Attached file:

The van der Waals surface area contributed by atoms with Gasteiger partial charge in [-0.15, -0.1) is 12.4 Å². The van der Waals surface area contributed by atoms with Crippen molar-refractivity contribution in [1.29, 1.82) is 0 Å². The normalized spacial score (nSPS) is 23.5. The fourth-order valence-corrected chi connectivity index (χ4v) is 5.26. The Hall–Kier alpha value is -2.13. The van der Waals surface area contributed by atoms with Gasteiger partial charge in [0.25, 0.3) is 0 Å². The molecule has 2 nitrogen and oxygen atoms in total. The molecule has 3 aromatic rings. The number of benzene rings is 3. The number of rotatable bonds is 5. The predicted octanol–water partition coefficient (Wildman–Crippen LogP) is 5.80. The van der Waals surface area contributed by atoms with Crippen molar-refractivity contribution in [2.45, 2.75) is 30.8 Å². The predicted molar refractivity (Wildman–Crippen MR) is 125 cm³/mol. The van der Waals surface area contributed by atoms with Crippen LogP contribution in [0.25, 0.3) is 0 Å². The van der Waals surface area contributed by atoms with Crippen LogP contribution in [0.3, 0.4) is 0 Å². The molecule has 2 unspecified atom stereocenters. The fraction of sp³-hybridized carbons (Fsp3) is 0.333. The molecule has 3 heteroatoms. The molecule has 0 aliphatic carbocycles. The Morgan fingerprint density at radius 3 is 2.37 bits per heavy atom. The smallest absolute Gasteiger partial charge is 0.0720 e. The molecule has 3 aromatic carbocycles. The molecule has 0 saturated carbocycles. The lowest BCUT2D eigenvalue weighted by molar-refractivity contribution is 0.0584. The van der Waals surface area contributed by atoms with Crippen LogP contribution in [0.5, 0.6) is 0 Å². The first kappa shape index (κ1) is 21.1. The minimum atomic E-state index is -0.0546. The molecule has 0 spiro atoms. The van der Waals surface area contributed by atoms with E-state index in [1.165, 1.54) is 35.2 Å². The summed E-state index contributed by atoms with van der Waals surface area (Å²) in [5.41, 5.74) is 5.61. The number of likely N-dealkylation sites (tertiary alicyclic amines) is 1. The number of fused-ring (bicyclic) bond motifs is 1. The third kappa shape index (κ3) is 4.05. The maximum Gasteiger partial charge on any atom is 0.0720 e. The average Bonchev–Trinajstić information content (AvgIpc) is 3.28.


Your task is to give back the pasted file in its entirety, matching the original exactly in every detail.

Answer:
The van der Waals surface area contributed by atoms with Gasteiger partial charge in [-0.15, -0.1) is 12.4 Å². The van der Waals surface area contributed by atoms with Crippen molar-refractivity contribution in [1.29, 1.82) is 0 Å². The normalized spacial score (nSPS) is 23.5. The fourth-order valence-corrected chi connectivity index (χ4v) is 5.26. The Hall–Kier alpha value is -2.13. The van der Waals surface area contributed by atoms with Gasteiger partial charge in [0.25, 0.3) is 0 Å². The molecule has 2 nitrogen and oxygen atoms in total. The molecule has 3 aromatic rings. The number of benzene rings is 3. The number of rotatable bonds is 5. The predicted octanol–water partition coefficient (Wildman–Crippen LogP) is 5.80. The van der Waals surface area contributed by atoms with Crippen molar-refractivity contribution in [2.45, 2.75) is 30.8 Å². The predicted molar refractivity (Wildman–Crippen MR) is 125 cm³/mol. The van der Waals surface area contributed by atoms with Crippen LogP contribution in [0.25, 0.3) is 0 Å². The van der Waals surface area contributed by atoms with Crippen LogP contribution in [0.3, 0.4) is 0 Å². The molecule has 2 unspecified atom stereocenters. The fraction of sp³-hybridized carbons (Fsp3) is 0.333. The molecule has 3 heteroatoms. The molecule has 0 aliphatic carbocycles. The Morgan fingerprint density at radius 3 is 2.37 bits per heavy atom. The smallest absolute Gasteiger partial charge is 0.0720 e. The molecule has 3 aromatic carbocycles. The molecule has 0 saturated carbocycles. The lowest BCUT2D eigenvalue weighted by molar-refractivity contribution is 0.0584. The van der Waals surface area contributed by atoms with Crippen LogP contribution in [0.5, 0.6) is 0 Å². The first kappa shape index (κ1) is 21.1. The minimum atomic E-state index is -0.0546. The molecule has 0 spiro atoms. The van der Waals surface area contributed by atoms with E-state index in [1.165, 1.54) is 35.2 Å². The summed E-state index contributed by atoms with van der Waals surface area (Å²) in [5.41, 5.74) is 5.61. The number of likely N-dealkylation sites (tertiary alicyclic amines) is 1. The number of fused-ring (bicyclic) bond motifs is 1. The third kappa shape index (κ3) is 4.05. The maximum Gasteiger partial charge on any atom is 0.0720 e. The average Bonchev–Trinajstić information content (AvgIpc) is 3.28.